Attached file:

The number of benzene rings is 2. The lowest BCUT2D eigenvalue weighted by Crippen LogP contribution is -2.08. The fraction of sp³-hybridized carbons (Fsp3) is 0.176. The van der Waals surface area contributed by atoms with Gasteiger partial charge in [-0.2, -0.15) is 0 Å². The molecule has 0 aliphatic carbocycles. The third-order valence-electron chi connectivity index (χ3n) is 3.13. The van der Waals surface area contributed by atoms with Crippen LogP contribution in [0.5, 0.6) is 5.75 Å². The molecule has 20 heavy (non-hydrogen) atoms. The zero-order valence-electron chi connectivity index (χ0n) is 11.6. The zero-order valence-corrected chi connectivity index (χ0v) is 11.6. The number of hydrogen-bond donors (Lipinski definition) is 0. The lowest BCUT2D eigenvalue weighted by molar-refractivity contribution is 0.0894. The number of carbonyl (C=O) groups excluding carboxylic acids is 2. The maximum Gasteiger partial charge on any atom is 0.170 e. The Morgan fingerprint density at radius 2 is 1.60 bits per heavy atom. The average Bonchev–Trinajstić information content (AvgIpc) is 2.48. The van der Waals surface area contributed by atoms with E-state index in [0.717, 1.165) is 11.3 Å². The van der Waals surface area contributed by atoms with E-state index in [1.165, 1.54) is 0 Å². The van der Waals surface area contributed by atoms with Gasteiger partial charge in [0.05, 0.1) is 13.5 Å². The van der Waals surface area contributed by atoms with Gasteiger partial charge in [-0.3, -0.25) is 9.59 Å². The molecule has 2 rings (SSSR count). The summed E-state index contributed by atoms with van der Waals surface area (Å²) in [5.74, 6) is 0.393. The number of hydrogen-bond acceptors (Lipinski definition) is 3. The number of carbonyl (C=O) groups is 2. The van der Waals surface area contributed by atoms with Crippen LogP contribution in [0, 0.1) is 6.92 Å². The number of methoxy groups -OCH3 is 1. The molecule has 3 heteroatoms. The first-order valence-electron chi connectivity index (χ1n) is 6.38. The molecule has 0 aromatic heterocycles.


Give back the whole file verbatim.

The number of benzene rings is 2. The lowest BCUT2D eigenvalue weighted by Crippen LogP contribution is -2.08. The fraction of sp³-hybridized carbons (Fsp3) is 0.176. The van der Waals surface area contributed by atoms with Gasteiger partial charge in [-0.2, -0.15) is 0 Å². The molecule has 0 aliphatic carbocycles. The third-order valence-electron chi connectivity index (χ3n) is 3.13. The van der Waals surface area contributed by atoms with Crippen LogP contribution in [0.5, 0.6) is 5.75 Å². The molecule has 20 heavy (non-hydrogen) atoms. The zero-order valence-electron chi connectivity index (χ0n) is 11.6. The zero-order valence-corrected chi connectivity index (χ0v) is 11.6. The number of hydrogen-bond donors (Lipinski definition) is 0. The lowest BCUT2D eigenvalue weighted by molar-refractivity contribution is 0.0894. The number of carbonyl (C=O) groups excluding carboxylic acids is 2. The maximum Gasteiger partial charge on any atom is 0.170 e. The Morgan fingerprint density at radius 2 is 1.60 bits per heavy atom. The average Bonchev–Trinajstić information content (AvgIpc) is 2.48. The van der Waals surface area contributed by atoms with E-state index in [0.717, 1.165) is 11.3 Å². The van der Waals surface area contributed by atoms with E-state index in [1.165, 1.54) is 0 Å². The van der Waals surface area contributed by atoms with Gasteiger partial charge in [0.05, 0.1) is 13.5 Å². The van der Waals surface area contributed by atoms with Gasteiger partial charge in [-0.3, -0.25) is 9.59 Å². The molecule has 2 rings (SSSR count). The summed E-state index contributed by atoms with van der Waals surface area (Å²) in [5.74, 6) is 0.393. The number of hydrogen-bond acceptors (Lipinski definition) is 3. The number of carbonyl (C=O) groups is 2. The van der Waals surface area contributed by atoms with Crippen LogP contribution in [0, 0.1) is 6.92 Å². The number of methoxy groups -OCH3 is 1. The molecule has 3 heteroatoms. The first-order valence-electron chi connectivity index (χ1n) is 6.38. The molecule has 0 aromatic heterocycles.